Old laws, new offences
28 Feb 08

President Yudhoyono
The imprisonment of journalist Bersihar Lubis shows how colonial-era laws are being used to stifle historical debate in Indonesia, writes David Jardine

Alarm bells have been ringing among Indonesian media after a late February verdict against Bersihar Lubis, a columnist with the leading Indonesian-language daily Koran Tempo.

Lubis was sentenced to one month in prison for “insulting” state prosecutors from the Attorney General’s Office (AGO). In an article he wrote in March last year, he condemned the burning of school history textbooks that offered a different interpretation of the traumatic events of 1965-1966 to the official version first put out by the late ex-President Suharto’s military-based New Order regime.

Lubis described the book-burning state prosecutors as “stupid”. Charges were brought against him under Article 207 of the Indonesian Criminal Code (KHUP). This article, which is derives from the Dutch colonial era Haatzai Artikelen (literally “hate articles”), makes it an offence to “insult in public, either verbally or in writing, a public official or public agency”.

Amongst those sounding the alarm at Lubis’s conviction and sentence has been Endy Bayuni, chief editor of the Jakarta Post, who asked in a vigorous commentary piece if this is what President Yudhoyono was driving at in his recent speech calling for more self-censorship by the media. If so, the editor warned, “We are back where we were 10 years ago”, referring to the stepping aside of Suharto and the opening up of the “reform” period. Put simply, he went on, the verdict could indicate a return of the old climate of fear.

The book burnings that Lubis had objected to were justified on the grounds that the texts were “inaccurate” in their account of the so-called communist coup of 30 September – 1 October 1965, an incoherent affair, which saw the assassination of six army generals, before being put down by Suharto-led forces. These forces then went on a long rampage, killing hundreds of thousands of alleged leftists.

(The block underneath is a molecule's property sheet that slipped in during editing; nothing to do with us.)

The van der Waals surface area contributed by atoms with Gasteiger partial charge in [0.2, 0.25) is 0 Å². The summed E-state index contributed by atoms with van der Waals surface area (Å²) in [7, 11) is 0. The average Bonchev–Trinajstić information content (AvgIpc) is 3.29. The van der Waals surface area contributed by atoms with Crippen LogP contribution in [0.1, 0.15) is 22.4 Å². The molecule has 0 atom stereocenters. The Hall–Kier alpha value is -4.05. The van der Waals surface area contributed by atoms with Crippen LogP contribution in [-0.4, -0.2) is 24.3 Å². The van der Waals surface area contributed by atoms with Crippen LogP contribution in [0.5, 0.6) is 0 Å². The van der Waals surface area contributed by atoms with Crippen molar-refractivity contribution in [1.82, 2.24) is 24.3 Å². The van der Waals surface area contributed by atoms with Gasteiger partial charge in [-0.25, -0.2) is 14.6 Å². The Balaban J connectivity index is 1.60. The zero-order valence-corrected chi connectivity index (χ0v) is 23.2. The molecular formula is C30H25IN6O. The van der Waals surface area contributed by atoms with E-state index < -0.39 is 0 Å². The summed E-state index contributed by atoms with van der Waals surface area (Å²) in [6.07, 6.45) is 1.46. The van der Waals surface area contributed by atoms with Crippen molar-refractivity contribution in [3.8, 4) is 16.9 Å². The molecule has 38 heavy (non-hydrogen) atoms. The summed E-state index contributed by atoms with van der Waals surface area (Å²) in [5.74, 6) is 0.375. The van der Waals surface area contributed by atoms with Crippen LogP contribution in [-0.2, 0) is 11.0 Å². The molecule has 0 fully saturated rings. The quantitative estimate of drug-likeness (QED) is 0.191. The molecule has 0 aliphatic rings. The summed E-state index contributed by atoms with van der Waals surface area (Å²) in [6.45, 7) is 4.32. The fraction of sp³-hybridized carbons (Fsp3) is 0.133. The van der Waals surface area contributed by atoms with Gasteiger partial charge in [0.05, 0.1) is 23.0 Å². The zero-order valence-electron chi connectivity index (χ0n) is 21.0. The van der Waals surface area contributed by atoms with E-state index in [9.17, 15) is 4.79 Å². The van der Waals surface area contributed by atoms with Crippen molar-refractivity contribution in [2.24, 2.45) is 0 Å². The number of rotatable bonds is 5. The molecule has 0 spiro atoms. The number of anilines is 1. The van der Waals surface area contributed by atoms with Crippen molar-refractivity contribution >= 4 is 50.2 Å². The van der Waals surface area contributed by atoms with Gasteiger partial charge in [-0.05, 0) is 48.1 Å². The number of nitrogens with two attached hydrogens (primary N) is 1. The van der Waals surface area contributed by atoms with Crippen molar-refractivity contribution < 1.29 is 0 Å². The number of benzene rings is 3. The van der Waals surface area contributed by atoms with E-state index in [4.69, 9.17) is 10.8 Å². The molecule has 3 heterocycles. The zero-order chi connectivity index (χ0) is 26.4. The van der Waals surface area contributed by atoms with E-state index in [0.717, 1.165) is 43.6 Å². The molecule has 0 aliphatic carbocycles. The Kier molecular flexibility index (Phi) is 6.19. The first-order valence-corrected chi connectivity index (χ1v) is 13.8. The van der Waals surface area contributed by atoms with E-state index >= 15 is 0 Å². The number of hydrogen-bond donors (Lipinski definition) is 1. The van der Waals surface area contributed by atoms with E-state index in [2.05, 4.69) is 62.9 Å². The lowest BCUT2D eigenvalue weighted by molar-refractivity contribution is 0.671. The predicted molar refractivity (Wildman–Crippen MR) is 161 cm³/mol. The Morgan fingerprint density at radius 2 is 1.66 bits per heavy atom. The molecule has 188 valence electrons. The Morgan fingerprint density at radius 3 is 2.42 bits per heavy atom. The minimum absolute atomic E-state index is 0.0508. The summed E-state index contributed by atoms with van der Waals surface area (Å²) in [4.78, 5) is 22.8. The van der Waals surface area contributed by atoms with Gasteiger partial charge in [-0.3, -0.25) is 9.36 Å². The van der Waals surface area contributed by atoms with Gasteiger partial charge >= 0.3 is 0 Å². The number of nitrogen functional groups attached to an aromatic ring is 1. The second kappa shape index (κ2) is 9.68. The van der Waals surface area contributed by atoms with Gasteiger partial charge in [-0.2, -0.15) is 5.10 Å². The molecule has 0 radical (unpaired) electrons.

The official version of 30 September is that it was the institutional work of the Indonesian Communist Party (PKI), a view propagated for 40 or more years in schools, universities and state-controlled television and radio.

The use of Article 207 went ahead, notwithstanding the landmark constitutional court decision of December 2006 that struck down Article 134, which had made it an offence punishable by a prison sentence to insult the president or vice-president. The likelihood now is that Bersihar Lubis’s case will go to the same court, which will then strike down Article 207.

Human rights activists and media workers continue to call for the repeal of all the Dutch-derived “hate articles”. Indonesia’s experience under the presidency of Megawati Soekarnoputri was that a particularly thin-skinned leader was only too happy to invoke them.

David Jardine is a freelance journalist

By Padraig Reidy

Padraig Reidy is the editor of Little Atoms and a columnist for Index on Censorship. He has also written for The Observer, The Guardian, and The Irish Times.